by Allison Lane, Anne Chen, Christina Brown
On June 11, the AIANY and nycobaNOMA’s Civic Leadership Program (CLP) hosted its sixth-annual Kick-Off at the Center for Architecture. Ten carefully-selected civic leaders were introduced to the origin, mission, and objectives of the program. Arising out of the urgency created by the 2016 presidential election, CLP aims to foster the civic leadership skills of emerging professionals across architecture, urban planning, landscape design, and technology.
The kick-off began with an introduction to the mission of the program. Alumni panelists Michael Caton (‘17), Corey Arena (‘20), Jesse Hirakawa (‘21), and Esteban Riechberg (‘16) shared their experiences and advice with the new class. The panelists discussed how CLP was able to help them enhance their leadership and engagement skills, while also providing them with life-long friendships with respected professionals that they may have never crossed paths with otherwise.
The alumni encouraged the incoming class to be proactive and inquisitive as they work on their development sessions, and to take advantage of renewed in-person opportunities as we recover from the pandemic. Their final advice for the cohort was to build trust and always assume good intentions while navigating challenging and sensitive topics.
The afternoon began with a keynote presentation by Faith Rose, AIA, Principle of O’Neill Rose Architects and former Executive Director of the NYC Public Design Commission. This informative keynote was followed by a panel, Advocacy in the Built Environment. composed of architects who serve or have served as civic leaders:
- Ishita Gaur, AICP, Associate, Marvel Architects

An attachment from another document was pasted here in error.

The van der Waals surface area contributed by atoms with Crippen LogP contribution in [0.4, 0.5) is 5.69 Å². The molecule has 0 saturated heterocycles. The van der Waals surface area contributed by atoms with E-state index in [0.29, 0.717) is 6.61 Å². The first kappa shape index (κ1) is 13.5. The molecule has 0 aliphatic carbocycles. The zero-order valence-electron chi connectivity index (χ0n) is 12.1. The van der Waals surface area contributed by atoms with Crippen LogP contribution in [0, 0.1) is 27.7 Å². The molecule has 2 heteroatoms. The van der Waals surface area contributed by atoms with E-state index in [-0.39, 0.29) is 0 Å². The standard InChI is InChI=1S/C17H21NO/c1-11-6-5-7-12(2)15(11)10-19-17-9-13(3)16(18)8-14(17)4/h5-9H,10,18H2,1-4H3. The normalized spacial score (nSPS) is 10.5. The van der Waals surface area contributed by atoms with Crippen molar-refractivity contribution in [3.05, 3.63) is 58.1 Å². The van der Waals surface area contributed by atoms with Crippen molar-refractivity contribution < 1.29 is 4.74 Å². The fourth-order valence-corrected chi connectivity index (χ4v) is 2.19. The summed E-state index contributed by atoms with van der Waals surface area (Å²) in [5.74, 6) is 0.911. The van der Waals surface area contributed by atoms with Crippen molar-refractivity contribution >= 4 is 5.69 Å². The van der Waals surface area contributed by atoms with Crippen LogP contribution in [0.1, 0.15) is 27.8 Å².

- Karen J Cuadro Esteves, Project Manager, Marvel Architects
- Farzana Gandhi, AIA, LEED AP, Principal Architect, Farzana Gandhi Design Studio; Associate Professor, NYIT
- Delma Palma, AICP, AIA, Deputy Director, NYCHA
- Ashely Kuo, Co-founder, A+A+A; Visiting Assistant Professor, Pratt Institute
- Andrea Chiney, Co-founder, A+A+A; Adjunct Assistant Professor, Columbia GSAPP
Despite their diverse backgrounds, perspectives and positions, their unanimous message resonated with everyone in the room: take a proactive stance towards the future you want in New York City and be authentically yourself in the work you do. Our work and efforts should reflect the synergy of our dual roles as designers and citizens.
As it is essential for civic leaders to focus on understanding the systems we are in to successfully impact and contribute to the built environment and planet, the incoming cohort brainstormed and discussed what being a civic leader means to them.
By the end of kick-off, the class of leaders had begun to map the uncharted course of CLP and brainstorm ideas to influence their upcoming work in the program. Suddenly our experiment in fostering architect-leaders seemed a bit less obscure, a little more palpable, and a lot more exciting. We left the Center for Architecture with a renewed faith that things would get better…and that maybe we could help make them so.